I’ve been moving some things around and set up my own mail hosting using Postfix and Dovecot. I set it up to save my mails into a Maildir format mailbox and then proceded to copy in old mails so that I could keep everything together. Unfortunately as I was doing this, the timestamps of the files went out of sync with the delivery times of the mails. This meant that some of the mails were sorted differently to what they should have been. I didn’t like that, so I set to work.
I found out that
touch can be used to set a timestamp on a file with the
This was a good start, but I didn’t want to have to edit each file, find the right
date, transform that date by hand and then run
touch on the file to set the timestamp,
especially as the filenames were all about 60 characters long and very similar. The
potential for making a mistake was too high.
That meant that some small amount of scripting was in order to solve the issue. I
grep to capture the date and then cut out the unwanted fields from the returned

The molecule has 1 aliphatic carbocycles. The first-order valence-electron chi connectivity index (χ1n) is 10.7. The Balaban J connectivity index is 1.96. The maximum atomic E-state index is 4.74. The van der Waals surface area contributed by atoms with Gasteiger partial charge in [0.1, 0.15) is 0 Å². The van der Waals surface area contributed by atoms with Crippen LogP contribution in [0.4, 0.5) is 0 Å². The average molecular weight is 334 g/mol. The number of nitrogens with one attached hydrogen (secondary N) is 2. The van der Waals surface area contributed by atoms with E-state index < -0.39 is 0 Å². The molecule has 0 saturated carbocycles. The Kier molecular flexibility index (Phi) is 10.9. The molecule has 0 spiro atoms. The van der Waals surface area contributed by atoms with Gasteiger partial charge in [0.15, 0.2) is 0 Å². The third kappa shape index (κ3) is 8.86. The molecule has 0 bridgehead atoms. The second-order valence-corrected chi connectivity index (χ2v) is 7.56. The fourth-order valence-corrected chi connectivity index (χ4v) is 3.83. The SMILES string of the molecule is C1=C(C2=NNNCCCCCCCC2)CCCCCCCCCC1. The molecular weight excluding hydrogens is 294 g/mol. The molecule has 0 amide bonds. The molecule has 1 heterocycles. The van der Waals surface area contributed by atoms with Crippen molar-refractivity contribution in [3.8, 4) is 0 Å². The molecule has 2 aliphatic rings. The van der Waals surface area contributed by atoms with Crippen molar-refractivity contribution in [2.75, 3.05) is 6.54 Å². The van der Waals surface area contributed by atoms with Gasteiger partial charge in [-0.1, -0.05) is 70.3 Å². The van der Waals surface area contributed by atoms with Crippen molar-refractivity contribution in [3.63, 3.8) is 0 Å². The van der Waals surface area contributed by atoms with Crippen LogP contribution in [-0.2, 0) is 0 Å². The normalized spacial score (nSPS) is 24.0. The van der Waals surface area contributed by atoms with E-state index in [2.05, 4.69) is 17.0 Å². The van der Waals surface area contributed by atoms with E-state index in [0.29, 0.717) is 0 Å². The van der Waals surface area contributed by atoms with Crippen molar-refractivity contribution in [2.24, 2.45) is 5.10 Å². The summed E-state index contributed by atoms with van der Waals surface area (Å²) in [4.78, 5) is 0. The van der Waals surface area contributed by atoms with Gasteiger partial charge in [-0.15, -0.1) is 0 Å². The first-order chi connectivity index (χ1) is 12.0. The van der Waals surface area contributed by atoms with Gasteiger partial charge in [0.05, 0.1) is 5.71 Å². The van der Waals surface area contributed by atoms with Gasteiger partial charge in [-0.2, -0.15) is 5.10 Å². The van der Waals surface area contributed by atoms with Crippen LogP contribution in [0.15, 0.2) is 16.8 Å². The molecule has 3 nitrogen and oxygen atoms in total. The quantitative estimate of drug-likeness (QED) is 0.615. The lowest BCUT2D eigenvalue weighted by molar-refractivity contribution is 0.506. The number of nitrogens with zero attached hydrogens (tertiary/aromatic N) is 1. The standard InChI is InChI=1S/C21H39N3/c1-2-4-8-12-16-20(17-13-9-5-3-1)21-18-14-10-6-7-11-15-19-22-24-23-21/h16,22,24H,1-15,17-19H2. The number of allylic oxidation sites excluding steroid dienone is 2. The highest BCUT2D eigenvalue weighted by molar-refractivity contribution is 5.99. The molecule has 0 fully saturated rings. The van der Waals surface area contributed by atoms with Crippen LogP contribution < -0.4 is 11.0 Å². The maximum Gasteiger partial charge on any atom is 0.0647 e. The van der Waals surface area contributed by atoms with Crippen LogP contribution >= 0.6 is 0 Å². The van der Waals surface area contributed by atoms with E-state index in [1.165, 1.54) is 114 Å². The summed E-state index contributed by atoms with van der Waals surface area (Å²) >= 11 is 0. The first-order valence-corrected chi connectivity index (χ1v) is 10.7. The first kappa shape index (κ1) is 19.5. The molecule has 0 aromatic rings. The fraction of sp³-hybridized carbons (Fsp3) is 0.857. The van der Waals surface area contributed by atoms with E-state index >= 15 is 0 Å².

line. There was only one field that I didn’t want, so instead of defining the ones I
did want, I defined the one I wanted to get rid of and then used the flag
to invert the selection. That was a nice handy tip to find.
Next, I created the timestamp in the format that
touch wanted. I used
date for this
and fed in the line from above. This was formatted using the
Lastly, put it all together,
touch the file and output a status message saying that
it was done.
This is a very simple script and could be simplified even further by combining the commands into one. I thought that would be less readable for future so I left it as is. It has to be run from the directory that holds the files, has no error checking and would probably bomb out badly if it met files that don’t match, but it worked for me and it might even work for you.
I added in the
head command to only leave one Date line. I was having problems with
some mails that had a date in there for an event
Here it is in all its glory.